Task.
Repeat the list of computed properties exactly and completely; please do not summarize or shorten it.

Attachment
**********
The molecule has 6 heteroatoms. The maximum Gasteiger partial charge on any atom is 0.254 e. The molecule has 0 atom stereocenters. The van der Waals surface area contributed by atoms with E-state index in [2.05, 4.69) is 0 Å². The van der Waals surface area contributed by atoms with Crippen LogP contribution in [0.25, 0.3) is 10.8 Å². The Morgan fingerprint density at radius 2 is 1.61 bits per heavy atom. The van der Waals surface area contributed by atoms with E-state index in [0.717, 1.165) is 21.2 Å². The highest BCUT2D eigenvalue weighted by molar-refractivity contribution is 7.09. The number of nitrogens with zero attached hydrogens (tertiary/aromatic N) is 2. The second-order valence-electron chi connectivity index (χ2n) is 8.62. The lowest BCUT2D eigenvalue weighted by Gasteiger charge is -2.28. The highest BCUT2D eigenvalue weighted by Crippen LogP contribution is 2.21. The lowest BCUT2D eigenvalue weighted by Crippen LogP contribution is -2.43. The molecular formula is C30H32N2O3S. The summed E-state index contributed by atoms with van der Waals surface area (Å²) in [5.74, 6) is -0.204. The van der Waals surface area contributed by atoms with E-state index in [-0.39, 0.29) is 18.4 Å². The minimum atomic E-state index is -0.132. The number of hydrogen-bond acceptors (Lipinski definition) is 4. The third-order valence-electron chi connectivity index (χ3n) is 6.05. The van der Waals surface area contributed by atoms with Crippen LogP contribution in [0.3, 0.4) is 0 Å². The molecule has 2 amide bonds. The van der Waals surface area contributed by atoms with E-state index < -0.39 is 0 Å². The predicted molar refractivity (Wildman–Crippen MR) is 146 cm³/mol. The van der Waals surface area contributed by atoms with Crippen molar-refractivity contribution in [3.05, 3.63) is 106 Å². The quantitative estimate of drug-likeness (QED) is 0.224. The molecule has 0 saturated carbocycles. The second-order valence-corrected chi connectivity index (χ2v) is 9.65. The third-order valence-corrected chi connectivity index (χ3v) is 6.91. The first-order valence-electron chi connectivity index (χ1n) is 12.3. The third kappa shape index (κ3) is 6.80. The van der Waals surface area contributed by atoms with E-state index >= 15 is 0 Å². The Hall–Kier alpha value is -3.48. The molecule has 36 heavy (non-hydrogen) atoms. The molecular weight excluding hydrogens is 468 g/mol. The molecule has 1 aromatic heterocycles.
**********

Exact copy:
The molecule has 6 heteroatoms. The maximum Gasteiger partial charge on any atom is 0.254 e. The molecule has 0 atom stereocenters. The van der Waals surface area contributed by atoms with E-state index in [2.05, 4.69) is 0 Å². The van der Waals surface area contributed by atoms with Crippen LogP contribution in [0.25, 0.3) is 10.8 Å². The Morgan fingerprint density at radius 2 is 1.61 bits per heavy atom. The van der Waals surface area contributed by atoms with E-state index in [0.717, 1.165) is 21.2 Å². The highest BCUT2D eigenvalue weighted by molar-refractivity contribution is 7.09. The number of nitrogens with zero attached hydrogens (tertiary/aromatic N) is 2. The second-order valence-electron chi connectivity index (χ2n) is 8.62. The lowest BCUT2D eigenvalue weighted by Gasteiger charge is -2.28. The highest BCUT2D eigenvalue weighted by Crippen LogP contribution is 2.21. The lowest BCUT2D eigenvalue weighted by Crippen LogP contribution is -2.43. The molecular formula is C30H32N2O3S. The summed E-state index contributed by atoms with van der Waals surface area (Å²) in [5.74, 6) is -0.204. The van der Waals surface area contributed by atoms with E-state index in [-0.39, 0.29) is 18.4 Å². The minimum atomic E-state index is -0.132. The number of hydrogen-bond acceptors (Lipinski definition) is 4. The third-order valence-electron chi connectivity index (χ3n) is 6.05. The van der Waals surface area contributed by atoms with Crippen LogP contribution in [0.3, 0.4) is 0 Å². The molecule has 2 amide bonds. The van der Waals surface area contributed by atoms with E-state index < -0.39 is 0 Å². The predicted molar refractivity (Wildman–Crippen MR) is 146 cm³/mol. The van der Waals surface area contributed by atoms with Crippen molar-refractivity contribution in [3.05, 3.63) is 106 Å². The quantitative estimate of drug-likeness (QED) is 0.224. The molecule has 0 saturated carbocycles. The second-order valence-corrected chi connectivity index (χ2v) is 9.65. The third-order valence-corrected chi connectivity index (χ3v) is 6.91. The first-order valence-electron chi connectivity index (χ1n) is 12.3. The third kappa shape index (κ3) is 6.80. The van der Waals surface area contributed by atoms with E-state index >= 15 is 0 Å². The Hall–Kier alpha value is -3.48. The molecule has 36 heavy (non-hydrogen) atoms. The molecular weight excluding hydrogens is 468 g/mol. The molecule has 1 aromatic heterocycles.